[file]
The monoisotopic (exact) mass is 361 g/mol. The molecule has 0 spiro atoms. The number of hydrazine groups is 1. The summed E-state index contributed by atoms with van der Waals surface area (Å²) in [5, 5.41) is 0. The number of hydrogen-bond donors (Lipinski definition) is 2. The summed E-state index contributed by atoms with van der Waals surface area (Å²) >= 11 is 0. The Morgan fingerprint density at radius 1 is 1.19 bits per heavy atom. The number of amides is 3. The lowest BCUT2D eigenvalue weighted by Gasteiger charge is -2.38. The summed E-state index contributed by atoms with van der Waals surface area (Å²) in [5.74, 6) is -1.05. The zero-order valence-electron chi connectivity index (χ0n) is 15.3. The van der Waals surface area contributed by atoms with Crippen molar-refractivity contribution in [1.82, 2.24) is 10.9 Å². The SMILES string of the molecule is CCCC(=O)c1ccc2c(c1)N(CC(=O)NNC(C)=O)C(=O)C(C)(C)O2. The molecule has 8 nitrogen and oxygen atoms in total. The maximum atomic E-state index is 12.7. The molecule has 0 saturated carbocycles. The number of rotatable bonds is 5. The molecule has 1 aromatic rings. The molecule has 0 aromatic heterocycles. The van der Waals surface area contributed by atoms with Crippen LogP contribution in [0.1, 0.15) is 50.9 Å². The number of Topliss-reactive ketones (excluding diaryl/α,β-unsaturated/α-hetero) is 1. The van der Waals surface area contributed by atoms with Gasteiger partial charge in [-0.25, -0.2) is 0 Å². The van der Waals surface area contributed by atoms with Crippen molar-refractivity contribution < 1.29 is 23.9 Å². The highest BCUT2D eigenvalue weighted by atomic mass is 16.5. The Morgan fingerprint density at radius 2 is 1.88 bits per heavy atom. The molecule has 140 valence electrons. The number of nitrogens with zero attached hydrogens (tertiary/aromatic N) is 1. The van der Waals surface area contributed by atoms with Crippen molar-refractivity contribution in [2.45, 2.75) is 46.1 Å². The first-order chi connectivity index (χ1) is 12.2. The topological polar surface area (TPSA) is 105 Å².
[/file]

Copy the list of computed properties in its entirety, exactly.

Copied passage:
The monoisotopic (exact) mass is 361 g/mol. The molecule has 0 spiro atoms. The number of hydrazine groups is 1. The summed E-state index contributed by atoms with van der Waals surface area (Å²) in [5, 5.41) is 0. The number of hydrogen-bond donors (Lipinski definition) is 2. The summed E-state index contributed by atoms with van der Waals surface area (Å²) >= 11 is 0. The Morgan fingerprint density at radius 1 is 1.19 bits per heavy atom. The number of amides is 3. The lowest BCUT2D eigenvalue weighted by Gasteiger charge is -2.38. The summed E-state index contributed by atoms with van der Waals surface area (Å²) in [5.74, 6) is -1.05. The zero-order valence-electron chi connectivity index (χ0n) is 15.3. The van der Waals surface area contributed by atoms with Crippen molar-refractivity contribution in [1.82, 2.24) is 10.9 Å². The SMILES string of the molecule is CCCC(=O)c1ccc2c(c1)N(CC(=O)NNC(C)=O)C(=O)C(C)(C)O2. The molecule has 8 nitrogen and oxygen atoms in total. The maximum atomic E-state index is 12.7. The molecule has 0 saturated carbocycles. The number of rotatable bonds is 5. The molecule has 1 aromatic rings. The molecule has 0 aromatic heterocycles. The van der Waals surface area contributed by atoms with Crippen LogP contribution in [0.1, 0.15) is 50.9 Å². The number of Topliss-reactive ketones (excluding diaryl/α,β-unsaturated/α-hetero) is 1. The van der Waals surface area contributed by atoms with Gasteiger partial charge in [-0.25, -0.2) is 0 Å². The van der Waals surface area contributed by atoms with Crippen molar-refractivity contribution < 1.29 is 23.9 Å². The highest BCUT2D eigenvalue weighted by atomic mass is 16.5. The Morgan fingerprint density at radius 2 is 1.88 bits per heavy atom. The molecule has 140 valence electrons. The number of nitrogens with zero attached hydrogens (tertiary/aromatic N) is 1. The van der Waals surface area contributed by atoms with Crippen molar-refractivity contribution in [2.45, 2.75) is 46.1 Å². The first-order chi connectivity index (χ1) is 12.2. The topological polar surface area (TPSA) is 105 Å².